PAK SONG OK of the International Federation of Women in Legal Careers said resolutions of great importance had been recommended by the Subcommission in relation to Japan which the Commission should support unconditionally. It was important that there be a settlement by the Japanese Government for past crimes. The Government of Japan had repeatedly expressed apologies for the crime of turning hundreds of thousands of women into sexual slaves during the Second World War, but that was a mockery; apologies did not come with words but deeds. It was time for justice. Similarly, recompense was needed for Korean men who had been drafted into forced labour during the war. The compensation fund to atone for "comfort women" created by the Japanese Government was not sufficient. Legal compensation was required for individual victims in accordance with international law.

C.M. EYA-NCHAMA of the African Association of Education for Development said that organization was worried by suggestions submitted to the Economic and Social Council requesting that the Subcommission meet every two years instead of annually. For the first time the role of the Subcommission and its calender were being questioned. Ten years ago, the thirty-ninth session of the Subcommission had been suspended because of a financial crisis of the United Nations. Non-governmental organizations had reacted by organizing in Geneva a seminar on human rights in the United Nations, in which several members of the Subcommission had participated. The seminar had underlined that human rights were the recognized priorities of the Charter.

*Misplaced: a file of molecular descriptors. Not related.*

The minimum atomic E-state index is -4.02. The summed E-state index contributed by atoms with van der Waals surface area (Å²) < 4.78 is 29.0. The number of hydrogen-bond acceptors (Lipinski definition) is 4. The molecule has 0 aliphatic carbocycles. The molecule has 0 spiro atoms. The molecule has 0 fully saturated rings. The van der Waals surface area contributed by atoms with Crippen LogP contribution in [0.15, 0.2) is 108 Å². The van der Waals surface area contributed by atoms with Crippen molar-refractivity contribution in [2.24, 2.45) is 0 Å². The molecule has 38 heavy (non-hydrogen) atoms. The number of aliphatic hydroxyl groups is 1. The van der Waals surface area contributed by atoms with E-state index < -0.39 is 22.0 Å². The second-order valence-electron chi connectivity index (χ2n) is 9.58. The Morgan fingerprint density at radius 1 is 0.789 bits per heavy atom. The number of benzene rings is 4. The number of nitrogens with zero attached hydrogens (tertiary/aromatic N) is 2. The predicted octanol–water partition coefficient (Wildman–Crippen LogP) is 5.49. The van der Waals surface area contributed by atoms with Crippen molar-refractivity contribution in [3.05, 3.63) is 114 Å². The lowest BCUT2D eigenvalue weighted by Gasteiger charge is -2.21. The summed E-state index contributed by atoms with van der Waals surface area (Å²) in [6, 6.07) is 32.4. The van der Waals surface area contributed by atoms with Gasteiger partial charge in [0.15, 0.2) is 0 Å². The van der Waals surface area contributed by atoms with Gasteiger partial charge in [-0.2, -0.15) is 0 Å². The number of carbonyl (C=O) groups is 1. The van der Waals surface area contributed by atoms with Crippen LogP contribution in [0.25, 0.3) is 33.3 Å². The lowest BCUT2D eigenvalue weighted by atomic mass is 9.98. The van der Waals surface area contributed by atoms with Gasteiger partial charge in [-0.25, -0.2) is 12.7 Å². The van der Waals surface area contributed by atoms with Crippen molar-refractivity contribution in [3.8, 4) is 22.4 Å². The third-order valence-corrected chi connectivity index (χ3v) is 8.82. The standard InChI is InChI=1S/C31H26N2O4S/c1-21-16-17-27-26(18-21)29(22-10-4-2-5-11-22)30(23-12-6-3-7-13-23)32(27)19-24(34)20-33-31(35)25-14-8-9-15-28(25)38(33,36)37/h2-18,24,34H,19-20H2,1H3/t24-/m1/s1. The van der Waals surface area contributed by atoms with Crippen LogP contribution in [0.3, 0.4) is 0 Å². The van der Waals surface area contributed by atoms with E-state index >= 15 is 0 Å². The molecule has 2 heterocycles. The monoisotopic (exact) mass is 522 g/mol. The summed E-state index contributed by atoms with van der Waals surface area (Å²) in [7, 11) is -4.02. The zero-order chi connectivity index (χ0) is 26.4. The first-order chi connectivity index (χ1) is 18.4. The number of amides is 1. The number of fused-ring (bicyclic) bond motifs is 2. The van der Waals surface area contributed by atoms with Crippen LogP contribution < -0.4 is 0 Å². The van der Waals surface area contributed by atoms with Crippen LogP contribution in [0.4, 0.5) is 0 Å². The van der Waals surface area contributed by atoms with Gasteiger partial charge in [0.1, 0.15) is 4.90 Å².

MAJID TRAMBOO of the International Human Rights Association for American Minorities said that organization was particularly glad to see the Subcommission's draft decision on gross and massive violations of human rights being designated as an international crime. Unfortunately, ignoring the Subcommission's measures entirely, Indian forces continued torture and other gross human-rights violations in Kashmir, and continued violations of international standards for detainees held by Indian security forces. Interrogations could run for several hours or several weeks, during which time detainees were not allowed any outside contact, and torture was frequently carried out. In Kashmir, disappearances continued. The Commission should set up an independent body to investigate all reports of torture in Jammu and Kashmir.

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YUN CHUNG OK of the World Council of Churches said the Commission should support appointment of a Special Rapporteur on wartime sexual slavery. Sexual slaves taken by Japanese forces during the Second World War were called "royal gifts" by the Emperor to his soldiers and were thrown away when no longer useful. Many had since died, although a few had survived. In the Republic of Korea, about 160 former comfort women still survived, and demanded today an official apology from the Japanese Government. The World Council of Churches strongly urged support of the Subcommission's resolution to appoint expert Lynda Chavez as Special Rapporteur to study the issue, as she had so far approached those problems with deep understanding, honour and dignity. The problems must be studied on the broadest, most far-sighted scale possible, so that clarification could be achieved.

Rights of Detainees; Torture; Enforced Disappearance

CARLOS VARGAS PIZARRO (Costa Rica), Chairman-Rapporteur of the Commission's working group on a draft optional protocol to the Convention against Torture and Other Cruel, Inhuman, Degrading Treatment or Punishment, introduced the report adopted by the Working Group earlier in the afternoon. He said the draft protocol took the approach that States assumed responsibility for protecting detainees against torture. Those States signing the protocol would commit themselves to periodic visits by independent experts to make sure that there was no ill-treatment in places of detention in their territories.